New review of evidence of what works in maths teaching

23 March 2018

Using calculators in maths lessons can boost pupils’ calculation and problem-solving skills, but they need to be used in a thoughtful and considered way, according to a review of the evidence published by the Education Endowment Foundation (EEF) today. Much of the work in the review was funded by the Nuffield Foundation.

The age of pupils matters too, the research finds. Primary school pupils should use calculators regularly but not every day. Secondary school students should have more frequent access to calculators so that they’re able to make decisions about when, and when not, to use them.

The report has clear implications for teachers: they need to teach pupils how to use calculators. For example, pupils might be taught strategies for estimating tricky calculations that they would then use a calculator to work out accurately.

Today’s review – commissioned by the EEF and the Nuffield Foundation – analyses the best available international research on teaching maths to children aged 9-14 (Key Stages 2 and 3) to find out what the evidence says about effective maths teaching.

It was commissioned to support the EEF’s guidance on teaching maths, published at the end of last year and focusing on practical “dos” and “don’ts” of great maths teaching. Improving Maths in Key Stages 2 and 3 has recommendations in eight areas, each designed to support primary and secondary schools to close the attainment gap between disadvantaged pupils and their classmates.

The latest data shows that 59% of pupils who are eligible for free school meals achieved the expected standard in maths by the end of primary school, compared to over three-quarters (78%) of all other pupils.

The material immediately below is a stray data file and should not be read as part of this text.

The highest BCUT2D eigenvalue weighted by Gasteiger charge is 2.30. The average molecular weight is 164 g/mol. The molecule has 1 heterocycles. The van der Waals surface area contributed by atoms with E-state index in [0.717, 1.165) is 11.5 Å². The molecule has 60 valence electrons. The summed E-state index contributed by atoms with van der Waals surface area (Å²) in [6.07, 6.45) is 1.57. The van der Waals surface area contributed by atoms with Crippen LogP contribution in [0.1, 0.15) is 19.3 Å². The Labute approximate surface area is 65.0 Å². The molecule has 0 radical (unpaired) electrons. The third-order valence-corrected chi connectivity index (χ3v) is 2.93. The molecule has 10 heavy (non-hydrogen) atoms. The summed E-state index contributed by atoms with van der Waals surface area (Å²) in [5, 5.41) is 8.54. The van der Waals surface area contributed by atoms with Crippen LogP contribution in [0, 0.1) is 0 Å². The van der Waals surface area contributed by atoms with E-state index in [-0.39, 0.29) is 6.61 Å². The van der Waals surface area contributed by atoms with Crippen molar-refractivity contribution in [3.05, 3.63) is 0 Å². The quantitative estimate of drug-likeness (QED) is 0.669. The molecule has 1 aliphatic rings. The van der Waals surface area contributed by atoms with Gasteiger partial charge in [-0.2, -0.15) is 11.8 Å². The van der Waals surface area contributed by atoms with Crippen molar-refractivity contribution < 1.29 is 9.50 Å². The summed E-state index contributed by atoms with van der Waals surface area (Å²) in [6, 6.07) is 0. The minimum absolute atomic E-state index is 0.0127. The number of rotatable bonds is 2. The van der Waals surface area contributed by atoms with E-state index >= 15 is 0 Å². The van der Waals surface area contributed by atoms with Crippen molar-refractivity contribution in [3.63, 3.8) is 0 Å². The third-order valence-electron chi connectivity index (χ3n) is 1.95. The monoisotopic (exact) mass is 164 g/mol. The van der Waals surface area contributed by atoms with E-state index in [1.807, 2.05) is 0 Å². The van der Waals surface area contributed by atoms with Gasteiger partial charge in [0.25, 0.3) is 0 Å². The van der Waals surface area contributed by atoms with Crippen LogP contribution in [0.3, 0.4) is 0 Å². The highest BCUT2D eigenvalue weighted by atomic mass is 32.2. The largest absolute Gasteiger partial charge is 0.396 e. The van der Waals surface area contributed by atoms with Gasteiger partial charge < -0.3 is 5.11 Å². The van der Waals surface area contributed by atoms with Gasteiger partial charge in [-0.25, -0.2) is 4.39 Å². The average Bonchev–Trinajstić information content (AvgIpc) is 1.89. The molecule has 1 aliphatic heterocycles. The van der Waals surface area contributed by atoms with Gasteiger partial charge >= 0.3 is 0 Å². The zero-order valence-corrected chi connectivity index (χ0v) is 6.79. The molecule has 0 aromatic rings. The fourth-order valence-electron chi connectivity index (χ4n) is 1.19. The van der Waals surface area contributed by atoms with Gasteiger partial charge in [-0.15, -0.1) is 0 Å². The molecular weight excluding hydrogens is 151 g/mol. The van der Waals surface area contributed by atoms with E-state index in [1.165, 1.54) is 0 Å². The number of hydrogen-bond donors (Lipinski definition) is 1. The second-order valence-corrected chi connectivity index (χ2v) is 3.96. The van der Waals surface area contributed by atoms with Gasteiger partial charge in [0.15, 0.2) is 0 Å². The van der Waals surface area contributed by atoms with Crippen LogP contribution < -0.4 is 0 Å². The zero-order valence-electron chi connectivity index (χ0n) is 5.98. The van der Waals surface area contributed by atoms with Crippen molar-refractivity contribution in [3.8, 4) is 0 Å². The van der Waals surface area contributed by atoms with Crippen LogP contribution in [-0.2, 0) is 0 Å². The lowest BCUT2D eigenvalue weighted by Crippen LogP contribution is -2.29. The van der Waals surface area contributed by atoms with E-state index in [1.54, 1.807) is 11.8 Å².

Today’s report also finds that teachers should help pupils to use a range of mental and other methods and be able to recall number facts efficiently and quickly. The evidence suggests that those who are unable to do this may have difficulty with harder maths later in school. But while fluent recall is important, teachers should also help pupils understand how different calculations work and when they are useful.

Josh Hillman, Director of Education at the Nuffield Foundation said:

“This research is valuable because it synthesises a huge range of international evidence on what works and what doesn’t when it comes to teaching maths. For instance, it tells us that collaborative learning has a positive effect on attainment, but that setting or streaming students by ability generally does not.

“It also provides an invaluable checklist for areas where further research is needed, for example in relation to the reasons behind low attainment in maths and what teaching strategies might be effective in addressing it – something on which the Nuffield Foundation is funding further work.”

Sir Kevan Collins, Chief Executive of the Education Endowment Foundation, said:

“It’s often said that calculators can harm students’ arithmetic skills. What this review finds is that they can actually boost pupils’ fluency and understanding of maths – but that to do so, teachers should ensure they are used in a considered and thoughtful way, particularly with younger students.

“There are thousands of potentially useful studies out there on maths, most of which are presented in academic papers and journals. It can be difficult for teachers to know where to start. This new report looks at the best available evidence to give schools and teachers clear ideas of what works when it comes to maths teaching. The findings will help schools navigate the wealth of information out there and give all their pupils the knowledge and skills they need to succeed.”